Years ago, when I read Elaine Aron's The Highly Sensitive Person, I could recognize the HSP people around me with the innate ability to sense, revel in, or be overwhelmed by their external and internal worlds. These folks (I'm not one) are the best cooks, among the most creative artists in any field, and make
Dr. Richard Friedman in "Why Are We Drugging Our Soldiers" shows the correlation between Ritalin and Adderall prescriptions and increased PTSD. He cites several studies showing that these drugs enhance the memory of fear-provoking events. Scary and makes all kinds of sense. Read it!
A great article about why we have aggression towards "the other" and how to cultivate identification and peace inside and outside of us. The Wolf of Hate by Rick Hanson on mentalhelp.net
I was interviewed by Stan Emert on his cable TV show, "Public Exposure" a few weeks ago. Here is the YouTube link to the show: http://youtu.be/KsFoHFQxx4o Topics include trauma definitions, PTSD, EMDR, Ego State Therapy, and a minute of traumatic grief. Due to a neck injury, I've been unable to spend more than a few minutes
National Public Radio wrote and spoke about the "Battle Over the Science" of Tricare not paying for cognitive rehabilitation therapy (CRT) for Traumatic Brain Injury (TBI) "despite pressure from Congress and the recommendations of military and civilian experts, the Pentagon’s health plan for troops and many veterans does not to cover” cognitive rehabilitation therapy —
Fascinating article, The Insanity Virus, in the November online Discover magazine describes studies that show that schizophrenia and MS may be from viruses that trigger the Toxoplasmosis and CMV viruses that most of us already carry. It's a long read that got more interesting (for me) on pages 3 and 4. This article makes personal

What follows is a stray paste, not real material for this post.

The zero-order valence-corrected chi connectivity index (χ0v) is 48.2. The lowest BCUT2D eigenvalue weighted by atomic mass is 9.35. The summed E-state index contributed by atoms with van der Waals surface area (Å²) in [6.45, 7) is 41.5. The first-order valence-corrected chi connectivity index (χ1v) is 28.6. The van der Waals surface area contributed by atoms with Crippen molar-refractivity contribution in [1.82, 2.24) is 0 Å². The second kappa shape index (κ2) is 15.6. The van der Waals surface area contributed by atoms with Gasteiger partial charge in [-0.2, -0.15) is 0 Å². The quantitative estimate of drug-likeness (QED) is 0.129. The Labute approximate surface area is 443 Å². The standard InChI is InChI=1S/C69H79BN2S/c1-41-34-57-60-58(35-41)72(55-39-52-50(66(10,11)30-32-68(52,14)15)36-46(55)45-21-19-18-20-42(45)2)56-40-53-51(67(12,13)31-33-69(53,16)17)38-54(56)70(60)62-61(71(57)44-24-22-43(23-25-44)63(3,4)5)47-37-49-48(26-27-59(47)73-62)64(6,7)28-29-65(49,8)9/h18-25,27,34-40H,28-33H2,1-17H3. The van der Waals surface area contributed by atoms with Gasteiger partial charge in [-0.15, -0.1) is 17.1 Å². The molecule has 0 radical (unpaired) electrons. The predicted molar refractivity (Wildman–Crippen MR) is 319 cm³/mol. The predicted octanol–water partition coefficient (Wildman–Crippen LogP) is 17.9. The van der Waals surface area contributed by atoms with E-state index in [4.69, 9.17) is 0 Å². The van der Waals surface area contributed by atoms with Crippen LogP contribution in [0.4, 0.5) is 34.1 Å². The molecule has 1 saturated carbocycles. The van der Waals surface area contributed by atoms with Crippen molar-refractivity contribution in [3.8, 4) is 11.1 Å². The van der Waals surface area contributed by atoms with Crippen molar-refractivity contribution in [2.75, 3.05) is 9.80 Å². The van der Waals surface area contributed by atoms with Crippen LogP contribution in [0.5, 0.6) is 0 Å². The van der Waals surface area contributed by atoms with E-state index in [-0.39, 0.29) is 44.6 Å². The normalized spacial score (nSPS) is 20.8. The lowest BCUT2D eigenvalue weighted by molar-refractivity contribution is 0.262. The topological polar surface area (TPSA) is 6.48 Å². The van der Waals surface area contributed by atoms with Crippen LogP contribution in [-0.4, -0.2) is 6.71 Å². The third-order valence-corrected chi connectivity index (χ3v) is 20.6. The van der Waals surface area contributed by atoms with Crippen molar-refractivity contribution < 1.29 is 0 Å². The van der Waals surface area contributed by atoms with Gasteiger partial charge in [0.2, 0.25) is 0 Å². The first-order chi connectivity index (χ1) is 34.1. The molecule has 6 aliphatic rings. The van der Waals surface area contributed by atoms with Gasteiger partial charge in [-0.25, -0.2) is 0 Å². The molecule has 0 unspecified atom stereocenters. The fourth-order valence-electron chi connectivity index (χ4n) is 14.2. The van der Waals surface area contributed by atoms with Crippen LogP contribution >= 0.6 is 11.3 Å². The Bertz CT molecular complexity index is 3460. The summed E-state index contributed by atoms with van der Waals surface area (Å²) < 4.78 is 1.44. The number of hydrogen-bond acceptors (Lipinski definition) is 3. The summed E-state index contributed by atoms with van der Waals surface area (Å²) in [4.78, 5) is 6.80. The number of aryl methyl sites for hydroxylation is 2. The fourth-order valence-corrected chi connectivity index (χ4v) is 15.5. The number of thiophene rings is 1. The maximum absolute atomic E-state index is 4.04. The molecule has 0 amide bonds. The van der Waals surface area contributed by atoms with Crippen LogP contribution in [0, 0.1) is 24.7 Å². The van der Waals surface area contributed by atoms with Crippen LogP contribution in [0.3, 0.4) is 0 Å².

Here's a 6 minute video of a Gulf War soldier's PTSD diagnosis with brain scans and then treatment with EMDR. He had a scary childhood, fear for his life in combat, and then was retriggered by witnessing a horrible accident.
My copy of the new book arrived today. Here is what Diana Fosha says about it:"This is a thorough, accessible, and very practical book, filled with resources and sound ideas, filtered through the intelligence and experience of a savvy, compassionate, down-to-earth, and very experienced clinician. It is like a travel guide to the land of
Kathy Steele, cocreator of the Structural Dissociation Theory, patiently defends the existence of Dissociative Identity Disorder to Ira Flatow and Numan Gharaibeh (a clueless psychiatrist) on NPR's Science Friday. Worth a listen: http://www.sciencefriday.com/program/archives/200911133 I've run into this blindness before, mostly in analytically trained psychiatrists, despite all evidence.
There was a great series on National Public Radio this week about the neuroscience of spirituality. I'm going to post links to all 5 days. You can read about it and then play the pieces if you want. They're by Barbara Bradley Haggerty and each is 7 to 9 minutes. 1. Is there a God
I escaped the conference yesterday, and am typing in the dark this morning beside my snoring husband. I can’t see my notes, so let me tell you my impression of the conference: Trauma impacts the right hemisphere of the brain. Helpful trauma therapy targets the right brain. Left brain cognitions and interpretations don’t have much